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Why investors should not ignore unlisted companies

Why investors should not ignore unlisted companies
April 14, 2020 by Tom Bailey, Money Observer

Stock markets connect the monetary savings of a society with companies in need of capital to invest and grow. At its best, this allows businesses to expand, powering economic growth and prosperity while providing savers with a return on their money.

Historically, the fund management industry has acted as a successful mediator of this process. Funds, being pools of investment, allow investors access to more diversified holdings, while managers do the research and stockpicking.

In recent years, however, a troubling trend has emerged: the decline of public markets. In the US, the number of initial public offerings (IPOs) has fallen from an average of 300 per year between 1980 and 2000 to just 100 between 2000 and 2017…

Similar trends are afoot in the UK…

This clearly presents a challenge for private investors. With companies staying private for longer or not going public at all, there are fewer profitable places for the investing public to put its savings…

Investors, therefore, must keep in mind that such exposure to unlisted firms via investment trusts should form only a small part of their portfolio. Importantly, also, unlisted companies and start-up companies are not synonymous – particularly now that companies are staying private for longer – and there are much less risky ways to access unlisted businesses…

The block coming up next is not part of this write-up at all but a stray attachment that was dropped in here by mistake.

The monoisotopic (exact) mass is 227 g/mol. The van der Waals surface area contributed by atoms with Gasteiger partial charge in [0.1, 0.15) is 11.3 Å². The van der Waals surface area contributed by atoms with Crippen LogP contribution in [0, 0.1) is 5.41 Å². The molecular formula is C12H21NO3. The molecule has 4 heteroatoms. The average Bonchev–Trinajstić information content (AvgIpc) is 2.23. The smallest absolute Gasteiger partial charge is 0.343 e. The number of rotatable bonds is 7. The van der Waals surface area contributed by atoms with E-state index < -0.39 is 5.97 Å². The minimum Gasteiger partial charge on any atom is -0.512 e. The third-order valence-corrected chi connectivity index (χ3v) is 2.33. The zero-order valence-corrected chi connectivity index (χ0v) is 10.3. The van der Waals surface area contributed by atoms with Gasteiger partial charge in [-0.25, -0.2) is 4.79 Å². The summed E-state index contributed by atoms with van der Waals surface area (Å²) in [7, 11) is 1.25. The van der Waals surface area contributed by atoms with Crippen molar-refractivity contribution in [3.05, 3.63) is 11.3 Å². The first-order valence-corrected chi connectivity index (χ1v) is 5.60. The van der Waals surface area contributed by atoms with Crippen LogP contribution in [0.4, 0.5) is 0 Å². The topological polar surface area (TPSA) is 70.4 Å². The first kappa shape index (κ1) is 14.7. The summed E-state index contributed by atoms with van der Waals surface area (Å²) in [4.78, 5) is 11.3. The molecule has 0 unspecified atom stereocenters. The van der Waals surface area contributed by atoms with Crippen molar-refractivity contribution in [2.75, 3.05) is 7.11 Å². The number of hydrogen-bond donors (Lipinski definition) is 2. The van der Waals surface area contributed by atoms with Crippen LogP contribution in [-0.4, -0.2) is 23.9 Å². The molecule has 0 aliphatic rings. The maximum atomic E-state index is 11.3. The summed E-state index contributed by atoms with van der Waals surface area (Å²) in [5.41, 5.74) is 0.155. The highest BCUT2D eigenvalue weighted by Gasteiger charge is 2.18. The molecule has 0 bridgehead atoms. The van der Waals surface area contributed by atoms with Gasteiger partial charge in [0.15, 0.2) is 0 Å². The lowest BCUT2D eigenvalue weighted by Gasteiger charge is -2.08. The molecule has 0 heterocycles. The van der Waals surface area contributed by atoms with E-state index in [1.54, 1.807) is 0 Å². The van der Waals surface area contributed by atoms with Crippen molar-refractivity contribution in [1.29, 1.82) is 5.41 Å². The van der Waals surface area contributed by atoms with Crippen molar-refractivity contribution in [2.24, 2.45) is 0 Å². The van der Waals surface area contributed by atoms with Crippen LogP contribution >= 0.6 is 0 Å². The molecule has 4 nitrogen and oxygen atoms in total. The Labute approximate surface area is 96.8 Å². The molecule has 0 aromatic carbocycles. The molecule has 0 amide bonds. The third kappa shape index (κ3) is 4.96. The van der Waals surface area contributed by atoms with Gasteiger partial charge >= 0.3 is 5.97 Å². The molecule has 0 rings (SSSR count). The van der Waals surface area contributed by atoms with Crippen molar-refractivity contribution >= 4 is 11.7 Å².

One example of a trust focused on unlisted companies that doesn’t provide early-stage growth capital is Merian Chrysalis (MERI)…

Other options also exist. As James Carthew, head of investment company research at QuotedData, points out: “The vast bulk of listed private equity funds are focused on buyouts. Some, such as HG Capital, make investments directly. Others, such as Standard Life Private Equity and HarbourVest, are funds of funds. These invest in limited partnership vehicles which, in turn, make direct private equity investments.”

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